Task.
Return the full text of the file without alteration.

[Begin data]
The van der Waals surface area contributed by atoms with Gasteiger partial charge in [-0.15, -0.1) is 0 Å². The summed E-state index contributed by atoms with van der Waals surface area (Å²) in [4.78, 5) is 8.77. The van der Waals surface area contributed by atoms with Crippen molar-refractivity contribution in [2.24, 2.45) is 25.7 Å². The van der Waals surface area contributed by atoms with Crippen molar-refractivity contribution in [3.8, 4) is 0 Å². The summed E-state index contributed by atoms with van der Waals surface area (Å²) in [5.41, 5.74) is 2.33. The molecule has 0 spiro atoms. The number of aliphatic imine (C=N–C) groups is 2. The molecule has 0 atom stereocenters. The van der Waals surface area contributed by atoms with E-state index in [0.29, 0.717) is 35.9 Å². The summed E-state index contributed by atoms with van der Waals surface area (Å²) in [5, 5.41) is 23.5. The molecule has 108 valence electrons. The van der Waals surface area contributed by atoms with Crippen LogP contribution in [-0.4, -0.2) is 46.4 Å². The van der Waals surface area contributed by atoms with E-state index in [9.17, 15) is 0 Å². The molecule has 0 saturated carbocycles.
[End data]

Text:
The van der Waals surface area contributed by atoms with Gasteiger partial charge in [-0.15, -0.1) is 0 Å². The summed E-state index contributed by atoms with van der Waals surface area (Å²) in [4.78, 5) is 8.77. The van der Waals surface area contributed by atoms with Crippen molar-refractivity contribution in [2.24, 2.45) is 25.7 Å². The van der Waals surface area contributed by atoms with Crippen molar-refractivity contribution in [3.8, 4) is 0 Å². The summed E-state index contributed by atoms with van der Waals surface area (Å²) in [5.41, 5.74) is 2.33. The molecule has 0 spiro atoms. The number of aliphatic imine (C=N–C) groups is 2. The molecule has 0 atom stereocenters. The van der Waals surface area contributed by atoms with E-state index in [0.29, 0.717) is 35.9 Å². The summed E-state index contributed by atoms with van der Waals surface area (Å²) in [5, 5.41) is 23.5. The molecule has 108 valence electrons. The van der Waals surface area contributed by atoms with Crippen LogP contribution in [-0.4, -0.2) is 46.4 Å². The van der Waals surface area contributed by atoms with E-state index in [9.17, 15) is 0 Å². The molecule has 0 saturated carbocycles.